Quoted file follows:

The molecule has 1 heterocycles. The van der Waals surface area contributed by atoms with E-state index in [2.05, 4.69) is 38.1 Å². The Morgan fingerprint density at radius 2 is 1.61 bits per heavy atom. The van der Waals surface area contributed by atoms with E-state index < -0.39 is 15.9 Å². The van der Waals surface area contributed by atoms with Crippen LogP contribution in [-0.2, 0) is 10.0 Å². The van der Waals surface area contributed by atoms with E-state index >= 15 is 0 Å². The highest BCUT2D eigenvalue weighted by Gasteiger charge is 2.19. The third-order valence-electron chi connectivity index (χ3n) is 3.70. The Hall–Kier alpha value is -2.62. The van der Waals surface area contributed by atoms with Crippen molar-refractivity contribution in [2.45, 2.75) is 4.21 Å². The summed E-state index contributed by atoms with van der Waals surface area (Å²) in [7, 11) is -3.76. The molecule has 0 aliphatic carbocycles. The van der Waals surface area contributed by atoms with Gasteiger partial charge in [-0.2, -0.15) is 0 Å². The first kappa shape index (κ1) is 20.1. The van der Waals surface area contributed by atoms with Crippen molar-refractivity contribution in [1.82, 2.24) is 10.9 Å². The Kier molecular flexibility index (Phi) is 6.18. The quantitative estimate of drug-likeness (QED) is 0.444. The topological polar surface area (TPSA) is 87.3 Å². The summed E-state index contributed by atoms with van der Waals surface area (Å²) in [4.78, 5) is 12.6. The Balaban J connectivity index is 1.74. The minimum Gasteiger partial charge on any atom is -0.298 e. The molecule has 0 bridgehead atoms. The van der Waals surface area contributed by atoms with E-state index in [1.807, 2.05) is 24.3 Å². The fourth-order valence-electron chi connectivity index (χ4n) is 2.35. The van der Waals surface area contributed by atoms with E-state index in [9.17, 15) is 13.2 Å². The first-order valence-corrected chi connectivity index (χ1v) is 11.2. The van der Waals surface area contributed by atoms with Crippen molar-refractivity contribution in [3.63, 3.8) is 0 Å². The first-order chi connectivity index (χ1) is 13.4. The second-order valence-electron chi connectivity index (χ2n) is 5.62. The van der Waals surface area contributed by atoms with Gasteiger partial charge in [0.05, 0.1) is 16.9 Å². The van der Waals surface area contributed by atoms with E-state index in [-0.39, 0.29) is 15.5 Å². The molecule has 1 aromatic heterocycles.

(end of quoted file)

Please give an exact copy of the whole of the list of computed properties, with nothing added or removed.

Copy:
The molecule has 1 heterocycles. The van der Waals surface area contributed by atoms with E-state index in [2.05, 4.69) is 38.1 Å². The Morgan fingerprint density at radius 2 is 1.61 bits per heavy atom. The van der Waals surface area contributed by atoms with E-state index < -0.39 is 15.9 Å². The van der Waals surface area contributed by atoms with Crippen LogP contribution in [-0.2, 0) is 10.0 Å². The van der Waals surface area contributed by atoms with E-state index >= 15 is 0 Å². The highest BCUT2D eigenvalue weighted by Gasteiger charge is 2.19. The third-order valence-electron chi connectivity index (χ3n) is 3.70. The Hall–Kier alpha value is -2.62. The van der Waals surface area contributed by atoms with Crippen molar-refractivity contribution in [2.45, 2.75) is 4.21 Å². The summed E-state index contributed by atoms with van der Waals surface area (Å²) in [7, 11) is -3.76. The molecule has 0 aliphatic carbocycles. The van der Waals surface area contributed by atoms with Gasteiger partial charge in [-0.2, -0.15) is 0 Å². The first kappa shape index (κ1) is 20.1. The van der Waals surface area contributed by atoms with Crippen molar-refractivity contribution in [1.82, 2.24) is 10.9 Å². The Kier molecular flexibility index (Phi) is 6.18. The quantitative estimate of drug-likeness (QED) is 0.444. The topological polar surface area (TPSA) is 87.3 Å². The summed E-state index contributed by atoms with van der Waals surface area (Å²) in [4.78, 5) is 12.6. The Balaban J connectivity index is 1.74. The minimum Gasteiger partial charge on any atom is -0.298 e. The molecule has 0 bridgehead atoms. The van der Waals surface area contributed by atoms with E-state index in [1.807, 2.05) is 24.3 Å². The fourth-order valence-electron chi connectivity index (χ4n) is 2.35. The van der Waals surface area contributed by atoms with E-state index in [9.17, 15) is 13.2 Å². The first-order valence-corrected chi connectivity index (χ1v) is 11.2. The van der Waals surface area contributed by atoms with Crippen molar-refractivity contribution in [3.63, 3.8) is 0 Å². The first-order chi connectivity index (χ1) is 13.4. The second-order valence-electron chi connectivity index (χ2n) is 5.62. The van der Waals surface area contributed by atoms with Gasteiger partial charge in [0.05, 0.1) is 16.9 Å². The van der Waals surface area contributed by atoms with E-state index in [-0.39, 0.29) is 15.5 Å². The molecule has 1 aromatic heterocycles.